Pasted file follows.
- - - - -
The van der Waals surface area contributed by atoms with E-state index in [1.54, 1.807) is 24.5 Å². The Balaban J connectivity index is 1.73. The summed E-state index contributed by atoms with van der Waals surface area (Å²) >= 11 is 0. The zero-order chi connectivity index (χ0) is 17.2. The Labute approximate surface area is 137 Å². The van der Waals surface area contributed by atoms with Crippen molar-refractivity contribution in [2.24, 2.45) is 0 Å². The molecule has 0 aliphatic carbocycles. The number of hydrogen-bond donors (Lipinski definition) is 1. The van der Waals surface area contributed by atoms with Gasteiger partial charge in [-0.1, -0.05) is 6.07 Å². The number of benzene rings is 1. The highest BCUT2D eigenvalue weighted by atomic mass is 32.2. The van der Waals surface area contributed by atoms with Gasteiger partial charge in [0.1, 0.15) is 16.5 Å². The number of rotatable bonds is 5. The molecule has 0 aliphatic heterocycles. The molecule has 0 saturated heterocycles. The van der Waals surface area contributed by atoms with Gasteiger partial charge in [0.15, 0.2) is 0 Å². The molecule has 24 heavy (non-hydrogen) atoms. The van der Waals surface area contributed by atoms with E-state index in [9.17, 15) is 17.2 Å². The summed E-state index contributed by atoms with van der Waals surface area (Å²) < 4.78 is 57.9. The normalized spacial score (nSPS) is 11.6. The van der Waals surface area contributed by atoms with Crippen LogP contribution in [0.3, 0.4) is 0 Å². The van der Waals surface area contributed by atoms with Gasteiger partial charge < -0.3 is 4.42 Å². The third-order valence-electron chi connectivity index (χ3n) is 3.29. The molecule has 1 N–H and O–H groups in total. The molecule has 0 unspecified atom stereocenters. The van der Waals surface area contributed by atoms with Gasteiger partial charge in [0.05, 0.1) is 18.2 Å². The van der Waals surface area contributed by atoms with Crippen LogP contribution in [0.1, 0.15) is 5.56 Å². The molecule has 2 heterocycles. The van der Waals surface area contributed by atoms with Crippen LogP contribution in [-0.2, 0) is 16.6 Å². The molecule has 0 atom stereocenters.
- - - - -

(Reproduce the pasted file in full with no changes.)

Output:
The van der Waals surface area contributed by atoms with E-state index in [1.54, 1.807) is 24.5 Å². The Balaban J connectivity index is 1.73. The summed E-state index contributed by atoms with van der Waals surface area (Å²) >= 11 is 0. The zero-order chi connectivity index (χ0) is 17.2. The Labute approximate surface area is 137 Å². The van der Waals surface area contributed by atoms with Crippen molar-refractivity contribution in [2.24, 2.45) is 0 Å². The molecule has 0 aliphatic carbocycles. The number of hydrogen-bond donors (Lipinski definition) is 1. The van der Waals surface area contributed by atoms with Gasteiger partial charge in [-0.1, -0.05) is 6.07 Å². The number of benzene rings is 1. The highest BCUT2D eigenvalue weighted by atomic mass is 32.2. The van der Waals surface area contributed by atoms with Gasteiger partial charge in [0.1, 0.15) is 16.5 Å². The number of rotatable bonds is 5. The molecule has 0 aliphatic heterocycles. The molecule has 0 saturated heterocycles. The van der Waals surface area contributed by atoms with Gasteiger partial charge in [0.15, 0.2) is 0 Å². The molecule has 24 heavy (non-hydrogen) atoms. The van der Waals surface area contributed by atoms with E-state index in [9.17, 15) is 17.2 Å². The summed E-state index contributed by atoms with van der Waals surface area (Å²) < 4.78 is 57.9. The normalized spacial score (nSPS) is 11.6. The van der Waals surface area contributed by atoms with Crippen LogP contribution in [0.3, 0.4) is 0 Å². The van der Waals surface area contributed by atoms with Gasteiger partial charge < -0.3 is 4.42 Å². The third-order valence-electron chi connectivity index (χ3n) is 3.29. The molecule has 1 N–H and O–H groups in total. The molecule has 0 unspecified atom stereocenters. The van der Waals surface area contributed by atoms with Gasteiger partial charge in [0.05, 0.1) is 18.2 Å². The van der Waals surface area contributed by atoms with Crippen LogP contribution in [0.1, 0.15) is 5.56 Å². The molecule has 2 heterocycles. The van der Waals surface area contributed by atoms with Crippen LogP contribution in [-0.2, 0) is 16.6 Å². The molecule has 0 atom stereocenters.